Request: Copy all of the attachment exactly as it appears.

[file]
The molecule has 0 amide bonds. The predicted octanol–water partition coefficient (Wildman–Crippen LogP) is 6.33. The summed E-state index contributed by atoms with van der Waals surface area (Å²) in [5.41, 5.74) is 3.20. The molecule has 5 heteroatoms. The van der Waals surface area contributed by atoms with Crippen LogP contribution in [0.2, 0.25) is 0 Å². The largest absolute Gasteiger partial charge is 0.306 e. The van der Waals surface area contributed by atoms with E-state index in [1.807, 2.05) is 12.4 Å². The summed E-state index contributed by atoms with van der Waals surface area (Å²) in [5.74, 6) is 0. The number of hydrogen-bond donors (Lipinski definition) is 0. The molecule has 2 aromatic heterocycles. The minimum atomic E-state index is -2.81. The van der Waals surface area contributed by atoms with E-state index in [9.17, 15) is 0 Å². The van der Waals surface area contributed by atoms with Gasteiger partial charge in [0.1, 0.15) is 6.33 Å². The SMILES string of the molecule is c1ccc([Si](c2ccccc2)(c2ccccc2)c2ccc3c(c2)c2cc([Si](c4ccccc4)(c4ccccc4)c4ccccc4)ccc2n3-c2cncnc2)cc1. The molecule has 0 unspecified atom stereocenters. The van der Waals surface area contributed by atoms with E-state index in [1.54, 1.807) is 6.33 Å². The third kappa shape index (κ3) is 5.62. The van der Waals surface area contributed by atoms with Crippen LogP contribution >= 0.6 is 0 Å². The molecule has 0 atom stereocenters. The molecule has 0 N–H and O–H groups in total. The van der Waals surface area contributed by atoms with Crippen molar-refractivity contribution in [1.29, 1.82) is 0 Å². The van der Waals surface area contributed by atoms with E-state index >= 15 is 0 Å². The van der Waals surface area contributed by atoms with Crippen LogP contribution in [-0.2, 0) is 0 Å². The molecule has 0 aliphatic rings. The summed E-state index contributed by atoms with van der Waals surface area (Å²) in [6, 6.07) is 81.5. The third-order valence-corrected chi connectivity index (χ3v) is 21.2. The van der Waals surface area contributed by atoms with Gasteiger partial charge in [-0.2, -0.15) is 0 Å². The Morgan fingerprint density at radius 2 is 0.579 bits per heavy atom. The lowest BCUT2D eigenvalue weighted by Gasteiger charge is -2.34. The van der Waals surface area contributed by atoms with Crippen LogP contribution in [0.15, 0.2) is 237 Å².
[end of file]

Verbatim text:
The molecule has 0 amide bonds. The predicted octanol–water partition coefficient (Wildman–Crippen LogP) is 6.33. The summed E-state index contributed by atoms with van der Waals surface area (Å²) in [5.41, 5.74) is 3.20. The molecule has 5 heteroatoms. The van der Waals surface area contributed by atoms with Crippen LogP contribution in [0.2, 0.25) is 0 Å². The largest absolute Gasteiger partial charge is 0.306 e. The van der Waals surface area contributed by atoms with E-state index in [1.807, 2.05) is 12.4 Å². The summed E-state index contributed by atoms with van der Waals surface area (Å²) in [5.74, 6) is 0. The number of hydrogen-bond donors (Lipinski definition) is 0. The molecule has 2 aromatic heterocycles. The minimum atomic E-state index is -2.81. The van der Waals surface area contributed by atoms with E-state index in [9.17, 15) is 0 Å². The van der Waals surface area contributed by atoms with Gasteiger partial charge in [0.1, 0.15) is 6.33 Å². The SMILES string of the molecule is c1ccc([Si](c2ccccc2)(c2ccccc2)c2ccc3c(c2)c2cc([Si](c4ccccc4)(c4ccccc4)c4ccccc4)ccc2n3-c2cncnc2)cc1. The molecule has 0 unspecified atom stereocenters. The van der Waals surface area contributed by atoms with E-state index in [1.54, 1.807) is 6.33 Å². The third kappa shape index (κ3) is 5.62. The van der Waals surface area contributed by atoms with Crippen LogP contribution >= 0.6 is 0 Å². The molecule has 0 atom stereocenters. The molecule has 0 N–H and O–H groups in total. The van der Waals surface area contributed by atoms with Crippen molar-refractivity contribution in [1.29, 1.82) is 0 Å². The van der Waals surface area contributed by atoms with E-state index >= 15 is 0 Å². The van der Waals surface area contributed by atoms with Crippen LogP contribution in [-0.2, 0) is 0 Å². The molecule has 0 aliphatic rings. The summed E-state index contributed by atoms with van der Waals surface area (Å²) in [6, 6.07) is 81.5. The third-order valence-corrected chi connectivity index (χ3v) is 21.2. The van der Waals surface area contributed by atoms with Gasteiger partial charge in [-0.2, -0.15) is 0 Å². The Morgan fingerprint density at radius 2 is 0.579 bits per heavy atom. The lowest BCUT2D eigenvalue weighted by Gasteiger charge is -2.34. The van der Waals surface area contributed by atoms with Crippen LogP contribution in [0.15, 0.2) is 237 Å².